→ Prosecco wine is one of the Italian effervescent that is light, frothy and often inexpensive. Prosecco is a white wine with a Denomination of Controlled Origin produced in Veneto and the Friuli-Venezia Giulia regions of Italy. It became known in the nineties as Prosecco (Typical Geographical Indication) and in 2009 it obtained the Controlled Designation of Origin (DOC), increasing its quality.
→ Prosecco is the most exported Italian wine abroad. It is essentially Italy’s version of Champagne and its most well-known alternative. In 2014 it surpassed Champagne for the first time in terms of the number of bottles sold worldwide.
→ Prosecco wine has experienced a real boom since the 90s of the twentieth century, with a surge between 2005 and 2010. More than 8000 wineries and 269 sparkling wine producers are dedicated to the production of this wine, which puts on the market more than 330 million bottles a year - mostly exported - for a total turnover of more than 3 billion euros.
Types and characteristics
There are basically three types of Prosecco:
Prosecco spumante (sparkling), with a minimum alcohol content of 11.00% vol. Prosecco frizzante (semi-sparkling), with a minimum alcohol content of 9% vol.
Since 2020 exist also Prosecco rosé made exclusively from Glera and Pinot Noir grapes.
Colour:In the case of white Prosecco, it has a straw yellow colour.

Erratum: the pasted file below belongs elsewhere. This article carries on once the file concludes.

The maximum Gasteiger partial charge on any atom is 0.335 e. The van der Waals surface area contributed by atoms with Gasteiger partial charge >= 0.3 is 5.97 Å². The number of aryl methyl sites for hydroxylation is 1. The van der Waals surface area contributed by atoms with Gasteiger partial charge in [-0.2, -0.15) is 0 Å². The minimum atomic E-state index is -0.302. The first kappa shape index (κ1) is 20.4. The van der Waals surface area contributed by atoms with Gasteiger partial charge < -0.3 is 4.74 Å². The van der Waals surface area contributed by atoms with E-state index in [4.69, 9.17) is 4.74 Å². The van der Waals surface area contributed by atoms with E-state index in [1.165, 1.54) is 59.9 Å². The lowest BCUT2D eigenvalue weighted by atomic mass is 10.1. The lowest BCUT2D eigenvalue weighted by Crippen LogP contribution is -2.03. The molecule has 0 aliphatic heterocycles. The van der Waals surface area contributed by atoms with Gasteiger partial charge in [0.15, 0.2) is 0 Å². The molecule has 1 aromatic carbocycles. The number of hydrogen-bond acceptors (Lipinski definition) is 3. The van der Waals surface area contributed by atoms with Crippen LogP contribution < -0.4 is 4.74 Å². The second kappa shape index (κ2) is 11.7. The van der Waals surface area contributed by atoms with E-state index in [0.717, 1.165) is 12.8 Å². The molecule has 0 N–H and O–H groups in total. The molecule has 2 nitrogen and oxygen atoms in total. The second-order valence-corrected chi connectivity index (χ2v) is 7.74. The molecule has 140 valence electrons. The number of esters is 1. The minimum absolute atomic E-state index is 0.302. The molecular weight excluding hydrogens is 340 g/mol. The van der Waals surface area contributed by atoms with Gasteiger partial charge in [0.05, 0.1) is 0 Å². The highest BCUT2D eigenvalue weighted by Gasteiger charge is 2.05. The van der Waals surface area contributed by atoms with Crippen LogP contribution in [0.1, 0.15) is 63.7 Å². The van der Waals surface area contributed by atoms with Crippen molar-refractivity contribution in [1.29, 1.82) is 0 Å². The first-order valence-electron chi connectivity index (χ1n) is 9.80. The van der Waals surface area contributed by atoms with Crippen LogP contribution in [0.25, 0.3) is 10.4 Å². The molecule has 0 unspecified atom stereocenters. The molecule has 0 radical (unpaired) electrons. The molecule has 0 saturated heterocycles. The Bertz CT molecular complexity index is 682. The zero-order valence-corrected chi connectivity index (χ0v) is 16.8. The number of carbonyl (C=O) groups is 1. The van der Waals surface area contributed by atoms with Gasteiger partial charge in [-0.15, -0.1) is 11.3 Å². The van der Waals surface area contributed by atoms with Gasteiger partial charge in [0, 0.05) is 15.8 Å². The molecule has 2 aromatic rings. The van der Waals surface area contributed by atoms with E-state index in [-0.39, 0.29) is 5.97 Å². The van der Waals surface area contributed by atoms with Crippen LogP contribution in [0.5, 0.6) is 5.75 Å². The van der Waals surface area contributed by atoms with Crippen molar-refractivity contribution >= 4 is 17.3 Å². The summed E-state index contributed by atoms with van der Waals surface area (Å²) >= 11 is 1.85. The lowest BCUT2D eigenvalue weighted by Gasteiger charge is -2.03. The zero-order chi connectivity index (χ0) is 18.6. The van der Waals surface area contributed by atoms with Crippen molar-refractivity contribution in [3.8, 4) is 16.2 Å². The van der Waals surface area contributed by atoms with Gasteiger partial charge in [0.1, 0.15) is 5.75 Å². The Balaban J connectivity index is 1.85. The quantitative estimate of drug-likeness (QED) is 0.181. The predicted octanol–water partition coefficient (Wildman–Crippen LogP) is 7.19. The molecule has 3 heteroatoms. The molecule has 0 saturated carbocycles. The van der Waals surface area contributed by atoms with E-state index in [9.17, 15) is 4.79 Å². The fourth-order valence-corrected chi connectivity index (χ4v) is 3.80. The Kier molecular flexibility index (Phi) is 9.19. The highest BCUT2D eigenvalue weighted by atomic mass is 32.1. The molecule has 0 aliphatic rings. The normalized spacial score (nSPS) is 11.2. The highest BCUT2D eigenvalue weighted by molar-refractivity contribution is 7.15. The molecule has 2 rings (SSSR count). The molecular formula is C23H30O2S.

Nose:it shows fine and fresh aromas of apple, apricot and pear.
Palate:On the palate, the sparkling varies in sweetness from
Brut with 0-12 g/L of residual sugar
Extra-dry with 12-17 g/L of residual sugar
Dry with 17-32 g/L of residual sugar
Grape varieties and cultivation
The main grape variety for the production of Prosecco is Glera, whose grapes must make up at least 85% of the total. Glera gives the Prosecco fresh fruity notes. A small fraction, not exceeding 15% of the total, may consist of Bianchetta trevigiana, Perera, Glera lunga, Chardonnay, Pinot Bianco, Pinot Grigio and especially for the rosé production Pinot Nero.
The soils suitable for the cultivation of the vineyards are those that are well exposed and drained. So, high water or peat soils are not allowed. Each plot must have at least 2,300 vines per hectare. The cultivation and planting techniques are the ''classic'' ones, which do not cause changes in the quality of the grapes and wine.
Prosecco is produced using an affordable and less labour approach; the Charmat method also called the tank method (an Italian speciality) which results in a more reasonable price tag. It is considered to be the best way to produce fruity and aromatic sparkling wines. The wine undergoes a secondary fermentation in stainless steel tanks (instead of the bottle itself) and is bottled under pressure.
The duration of the fermentation affects the quality; longer fermentation helps to preserve the wine's aromas and provides finer, more long-lasting bubbles.
Food pairings with Prosecco
Prosecco is amazingly all-rounder and goes well with a wide range of cuisines. The Brut versions are recommended with cured meats, fish, shellfish or seafood soups; whereas the Extra-Dry can pair well spicy foods and fruit appetizers such as melon wrapped in ham.
Serving temperature & style:
For a guaranteed enjoyment; Prosecco should be served cold (6-8°C) in a tulip style sparkling wine glass.
For the lovers of inexpensive sparkling wines, congratulations! Vinatis proposes you a wide range of Proseccos at affordable prices.